4. Secret Written From Inside A Snake's Mouth. What is something you swallowed that you need to get out of you. Again, you can choose to go the traumatic route, but it can also be a guilty pleasure, or a secret that you've been holding on to for years for no discernable reason.
5. The Happy House. If the childhood home you lived in has been sold in the last twenty years, odds are good the real estate agent has put pictures of it online. Google Maps can show you what the outside and the yard look like now. Compare what you remember your house being like (feel free to use photos if you have them) with the way your house looks now. Don't involve people in the poem in any way, just use the physical changes in the house to tell the story.
6. A Good Life. Choose a villain. It can be a villain in your life, a famous villain of history, or a fictional character. Stripping away all judgement, present us with the basic story of their life. Don't remove any of the horrific acts they've committed, just don't use adjectives or metaphor to influence how the audience feels about them. Let the barest bones of their story give the audience everything they need to hate or fear this person of their own volition.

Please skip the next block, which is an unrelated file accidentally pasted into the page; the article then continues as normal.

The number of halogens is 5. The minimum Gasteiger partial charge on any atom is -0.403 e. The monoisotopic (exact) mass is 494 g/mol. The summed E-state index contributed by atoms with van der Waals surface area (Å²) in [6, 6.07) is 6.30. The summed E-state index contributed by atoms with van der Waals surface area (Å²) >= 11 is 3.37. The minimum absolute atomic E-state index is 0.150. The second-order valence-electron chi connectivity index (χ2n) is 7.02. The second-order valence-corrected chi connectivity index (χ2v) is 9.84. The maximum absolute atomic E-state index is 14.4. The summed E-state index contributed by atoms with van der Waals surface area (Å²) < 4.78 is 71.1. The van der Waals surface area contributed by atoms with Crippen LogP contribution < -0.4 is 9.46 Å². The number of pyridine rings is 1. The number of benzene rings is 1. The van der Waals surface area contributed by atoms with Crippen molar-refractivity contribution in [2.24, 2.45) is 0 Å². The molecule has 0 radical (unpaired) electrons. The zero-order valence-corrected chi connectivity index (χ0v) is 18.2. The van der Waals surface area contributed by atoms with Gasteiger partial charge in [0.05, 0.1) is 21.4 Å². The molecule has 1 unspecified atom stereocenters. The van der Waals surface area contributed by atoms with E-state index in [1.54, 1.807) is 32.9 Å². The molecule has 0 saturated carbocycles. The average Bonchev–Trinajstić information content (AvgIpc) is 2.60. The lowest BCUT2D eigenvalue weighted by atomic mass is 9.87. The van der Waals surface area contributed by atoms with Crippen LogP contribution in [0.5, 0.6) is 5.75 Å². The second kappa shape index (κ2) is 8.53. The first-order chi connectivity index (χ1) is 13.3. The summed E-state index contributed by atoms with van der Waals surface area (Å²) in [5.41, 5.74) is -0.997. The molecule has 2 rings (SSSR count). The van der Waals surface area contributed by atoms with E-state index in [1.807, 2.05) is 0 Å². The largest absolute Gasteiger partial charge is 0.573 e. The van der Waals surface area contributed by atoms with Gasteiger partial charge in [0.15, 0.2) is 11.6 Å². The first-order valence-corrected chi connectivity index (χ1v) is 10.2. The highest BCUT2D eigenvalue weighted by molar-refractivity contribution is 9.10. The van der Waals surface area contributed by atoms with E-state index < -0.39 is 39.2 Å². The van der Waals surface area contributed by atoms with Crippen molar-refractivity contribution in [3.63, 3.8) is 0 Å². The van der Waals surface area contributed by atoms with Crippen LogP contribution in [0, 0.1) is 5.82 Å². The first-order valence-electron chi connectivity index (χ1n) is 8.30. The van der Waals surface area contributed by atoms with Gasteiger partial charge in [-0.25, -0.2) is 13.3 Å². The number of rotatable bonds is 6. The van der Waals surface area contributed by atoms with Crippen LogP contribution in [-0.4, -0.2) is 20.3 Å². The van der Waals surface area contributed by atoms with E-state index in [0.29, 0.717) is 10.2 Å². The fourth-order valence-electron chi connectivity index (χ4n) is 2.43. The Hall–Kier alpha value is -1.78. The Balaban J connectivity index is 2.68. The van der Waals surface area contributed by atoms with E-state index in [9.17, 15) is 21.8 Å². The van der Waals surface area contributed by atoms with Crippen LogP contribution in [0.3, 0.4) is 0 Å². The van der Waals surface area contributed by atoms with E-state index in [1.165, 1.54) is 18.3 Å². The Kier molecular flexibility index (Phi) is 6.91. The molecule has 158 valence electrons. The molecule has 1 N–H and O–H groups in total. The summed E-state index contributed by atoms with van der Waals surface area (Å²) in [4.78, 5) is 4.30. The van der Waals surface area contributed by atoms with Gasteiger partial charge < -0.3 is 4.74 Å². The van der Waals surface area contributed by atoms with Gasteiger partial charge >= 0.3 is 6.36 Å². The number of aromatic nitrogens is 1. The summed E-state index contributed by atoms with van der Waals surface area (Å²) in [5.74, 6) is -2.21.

7. The Hunter, His Weapons. Is there a type of weapon you are an expert in? Or, at least, have some experience with? A gun, a knife, a bow and arrow, your mouth, a hammer. Without using an act of violence, tell us about this weapon. Is there anything positive you can do with it? Why are you so familiar with it?